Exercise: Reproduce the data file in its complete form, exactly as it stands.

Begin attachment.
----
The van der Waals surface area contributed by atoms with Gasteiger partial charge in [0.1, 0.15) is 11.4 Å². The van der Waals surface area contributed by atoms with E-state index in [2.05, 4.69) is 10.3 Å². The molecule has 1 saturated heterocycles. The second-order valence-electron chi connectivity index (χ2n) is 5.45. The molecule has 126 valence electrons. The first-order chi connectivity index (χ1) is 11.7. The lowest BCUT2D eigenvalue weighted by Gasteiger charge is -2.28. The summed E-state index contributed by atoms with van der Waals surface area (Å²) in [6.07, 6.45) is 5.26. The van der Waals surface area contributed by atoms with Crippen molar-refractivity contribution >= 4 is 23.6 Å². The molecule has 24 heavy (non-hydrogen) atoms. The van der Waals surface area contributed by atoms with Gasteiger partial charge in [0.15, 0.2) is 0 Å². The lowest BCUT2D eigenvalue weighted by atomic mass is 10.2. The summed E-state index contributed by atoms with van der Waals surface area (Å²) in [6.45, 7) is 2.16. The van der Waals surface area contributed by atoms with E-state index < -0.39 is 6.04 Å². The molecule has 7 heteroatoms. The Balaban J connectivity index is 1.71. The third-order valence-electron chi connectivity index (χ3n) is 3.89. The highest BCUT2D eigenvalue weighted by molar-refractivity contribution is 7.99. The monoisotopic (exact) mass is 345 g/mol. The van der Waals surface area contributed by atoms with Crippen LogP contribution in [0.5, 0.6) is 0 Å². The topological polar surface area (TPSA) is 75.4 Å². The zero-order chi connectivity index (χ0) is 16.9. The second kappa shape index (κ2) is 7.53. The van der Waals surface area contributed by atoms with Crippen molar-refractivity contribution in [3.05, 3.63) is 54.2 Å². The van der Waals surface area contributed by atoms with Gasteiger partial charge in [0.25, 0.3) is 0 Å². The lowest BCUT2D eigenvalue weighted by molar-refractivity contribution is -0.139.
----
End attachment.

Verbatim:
The van der Waals surface area contributed by atoms with Gasteiger partial charge in [0.1, 0.15) is 11.4 Å². The van der Waals surface area contributed by atoms with E-state index in [2.05, 4.69) is 10.3 Å². The molecule has 1 saturated heterocycles. The second-order valence-electron chi connectivity index (χ2n) is 5.45. The molecule has 126 valence electrons. The first-order chi connectivity index (χ1) is 11.7. The lowest BCUT2D eigenvalue weighted by Gasteiger charge is -2.28. The summed E-state index contributed by atoms with van der Waals surface area (Å²) in [6.07, 6.45) is 5.26. The van der Waals surface area contributed by atoms with Crippen molar-refractivity contribution >= 4 is 23.6 Å². The molecule has 24 heavy (non-hydrogen) atoms. The van der Waals surface area contributed by atoms with Gasteiger partial charge in [0.15, 0.2) is 0 Å². The lowest BCUT2D eigenvalue weighted by atomic mass is 10.2. The summed E-state index contributed by atoms with van der Waals surface area (Å²) in [6.45, 7) is 2.16. The van der Waals surface area contributed by atoms with E-state index < -0.39 is 6.04 Å². The molecule has 7 heteroatoms. The Balaban J connectivity index is 1.71. The third-order valence-electron chi connectivity index (χ3n) is 3.89. The highest BCUT2D eigenvalue weighted by molar-refractivity contribution is 7.99. The monoisotopic (exact) mass is 345 g/mol. The van der Waals surface area contributed by atoms with Crippen LogP contribution in [0.5, 0.6) is 0 Å². The topological polar surface area (TPSA) is 75.4 Å². The zero-order chi connectivity index (χ0) is 16.9. The second kappa shape index (κ2) is 7.53. The van der Waals surface area contributed by atoms with Crippen molar-refractivity contribution in [3.05, 3.63) is 54.2 Å². The van der Waals surface area contributed by atoms with Gasteiger partial charge in [0.25, 0.3) is 0 Å². The lowest BCUT2D eigenvalue weighted by molar-refractivity contribution is -0.139.